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Bitcoin 101: Experiment Will Give MIT Undergrads $100 of Cryptocurrency

The MIT Bitcoin Club announced it has raised $500,000 to give each undergrad a C-note, and see what they do with it.
Image by Zach Copley

As they theorize the pitfalls of time travel, smooth out the kinks in artificial intelligence, and scan the heavens for signs of life on other planets, this fall’s crop of MIT students will also have a chance to spend a $100 windfall in bitcoins.

It’s an experiment that would make spendthrift economist John Maynard Keynes proud. The MIT Bitcoin Club announced Tuesday it has raised $500,000 from alumni and other well-heeled techies to see what happens when you give a C-note’s worth of the virtual currency to each undergraduate at the elite engineering school at once.


Club President Dan Elitzer, an MBA student at MIT’s Sloan School of Management, didn’t know whether the approximately 4,500 undergraduates would cash in the bitcoins for conventional American currency, blow them all in one night on a lavish meal at Thelonious Monkfish (a sushi joint in Cambridge, Mass. that accepts bitcoins), or ignore the gift completely.

Ideally, he said, MIT’s youthful brainiacs would invent and test new uses for the virtual currency among their peers. Think smart phone apps, new-fangled cash machines, and other gizmos. The approximately $50,000 left over after the giveaway will fund advertising and the other club activities to promote such innovation.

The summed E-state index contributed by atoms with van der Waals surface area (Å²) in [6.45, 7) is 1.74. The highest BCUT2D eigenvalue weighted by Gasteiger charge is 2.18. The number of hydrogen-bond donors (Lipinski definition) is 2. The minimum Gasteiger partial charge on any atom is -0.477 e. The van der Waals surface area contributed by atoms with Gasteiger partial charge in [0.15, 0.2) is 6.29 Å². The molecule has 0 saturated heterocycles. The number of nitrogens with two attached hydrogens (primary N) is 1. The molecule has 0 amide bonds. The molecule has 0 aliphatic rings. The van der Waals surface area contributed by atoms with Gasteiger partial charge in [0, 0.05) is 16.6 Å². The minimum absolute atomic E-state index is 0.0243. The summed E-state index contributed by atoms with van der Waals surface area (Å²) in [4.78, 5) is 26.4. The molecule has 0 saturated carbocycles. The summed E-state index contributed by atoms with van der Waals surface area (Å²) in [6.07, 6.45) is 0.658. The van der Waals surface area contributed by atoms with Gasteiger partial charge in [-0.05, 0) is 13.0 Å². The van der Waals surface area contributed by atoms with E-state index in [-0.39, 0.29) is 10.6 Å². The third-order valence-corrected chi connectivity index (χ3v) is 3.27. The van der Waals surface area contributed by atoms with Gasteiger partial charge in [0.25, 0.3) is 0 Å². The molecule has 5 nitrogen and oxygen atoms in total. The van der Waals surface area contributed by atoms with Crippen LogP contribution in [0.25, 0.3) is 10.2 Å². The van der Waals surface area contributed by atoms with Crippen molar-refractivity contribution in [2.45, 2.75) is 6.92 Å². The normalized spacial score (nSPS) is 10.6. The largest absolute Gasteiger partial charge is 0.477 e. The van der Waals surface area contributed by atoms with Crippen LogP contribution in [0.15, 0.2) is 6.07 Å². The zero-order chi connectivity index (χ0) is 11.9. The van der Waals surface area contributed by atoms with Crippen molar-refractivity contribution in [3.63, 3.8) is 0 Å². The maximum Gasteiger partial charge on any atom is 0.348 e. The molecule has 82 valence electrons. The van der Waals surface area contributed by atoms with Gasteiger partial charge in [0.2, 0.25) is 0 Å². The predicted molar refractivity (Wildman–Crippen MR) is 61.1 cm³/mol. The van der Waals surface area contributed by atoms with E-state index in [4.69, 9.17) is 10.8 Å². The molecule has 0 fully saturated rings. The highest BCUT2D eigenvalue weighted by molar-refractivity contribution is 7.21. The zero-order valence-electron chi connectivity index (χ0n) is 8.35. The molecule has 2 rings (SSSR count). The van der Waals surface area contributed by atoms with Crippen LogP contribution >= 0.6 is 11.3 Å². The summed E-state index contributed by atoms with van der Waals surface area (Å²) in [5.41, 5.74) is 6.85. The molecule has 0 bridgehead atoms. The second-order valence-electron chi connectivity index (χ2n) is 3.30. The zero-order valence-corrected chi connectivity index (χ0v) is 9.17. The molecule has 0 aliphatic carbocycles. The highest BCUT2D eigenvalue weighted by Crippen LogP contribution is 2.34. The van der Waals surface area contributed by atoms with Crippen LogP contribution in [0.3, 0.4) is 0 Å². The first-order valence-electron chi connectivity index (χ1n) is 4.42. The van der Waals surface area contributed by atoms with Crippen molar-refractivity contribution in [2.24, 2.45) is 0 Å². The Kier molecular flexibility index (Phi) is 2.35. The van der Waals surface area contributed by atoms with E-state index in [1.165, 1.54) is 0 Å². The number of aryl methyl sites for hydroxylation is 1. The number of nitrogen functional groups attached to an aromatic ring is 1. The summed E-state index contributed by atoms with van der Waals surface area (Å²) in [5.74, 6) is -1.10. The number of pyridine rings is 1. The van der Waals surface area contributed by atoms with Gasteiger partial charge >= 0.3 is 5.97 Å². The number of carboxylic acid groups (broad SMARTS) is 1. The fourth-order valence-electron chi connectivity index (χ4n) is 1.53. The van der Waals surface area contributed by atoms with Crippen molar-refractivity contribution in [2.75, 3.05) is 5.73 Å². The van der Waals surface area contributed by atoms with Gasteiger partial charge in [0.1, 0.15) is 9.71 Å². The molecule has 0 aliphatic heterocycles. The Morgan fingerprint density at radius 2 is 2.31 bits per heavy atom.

“If digital currency is going to succeed in the world, it makes sense it would succeed at MIT,” Elitzer told VICE News. “What might society look like a few years down the road when Bitcoin is more widely used? Hopefully we’ll provide a little microcosm of that.”

Students will be asked to opt in to the study as the club looks at different patterns of spending, activity, or lack thereof in different ways. The club has yet to formulate how they plan to track the spending, Elitzer said, and they are figuring out how they'll approach using the pile of data they expect from students' behavior, which could lead to lots of different inquiries, studies, and projects.

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Elizter dismissed concerns about the shadier side of bitcoins — like black market peddlers who’ve used them to sell illegal drugs, or the recent collapse of Mt. Gox, a Japan-based Bitcoin exchange that filed for bankruptcy after claiming that hackers stole 850,000 bitcoins worth $400 million from customers.

Bitcoin technology, which runs a public ledger of transactions that keeps track of who owns how much of the currency, has only been around for five years, said Elizter. And only a minority of users are abusing it — just as criminals have been using paper money, pieces of silver, and other filthy lucre since the dawn of time. Elizter thought it was more compelling to consider how Mt. Gox attracted so much money in the first place.

“It speaks to the power that this technology has and how much it is inspiring people,” he said.

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The MIT Bitcoin Club is one of a handful similar college groups around the world, according to Jeremy Gardner, a University of Michigan undergrad who co-founded the College Cryptocurrency Network. MIT and the Network have organized a Saturday, May 3 conference in Cambridge to discuss the upcoming experiment. In a sign of Bitcoin’s burgeoning legitimacy, tech firm executives, attorneys, and others are slated to speak at the conference.

“They really see us not just as a gateway to future employees, but as a gateway for Bitcoin to the mainstream,” Gardner told VICE News. “If you can create campuses where there is widespread acceptance of bitcoins, all of sudden you’ve opened the floodgates. They are going home and telling their parents and friends about it. There’s no one better way to start a trend than college students.”

Follow John Dyer on Twitter: @johndyerjr

Image via Flickr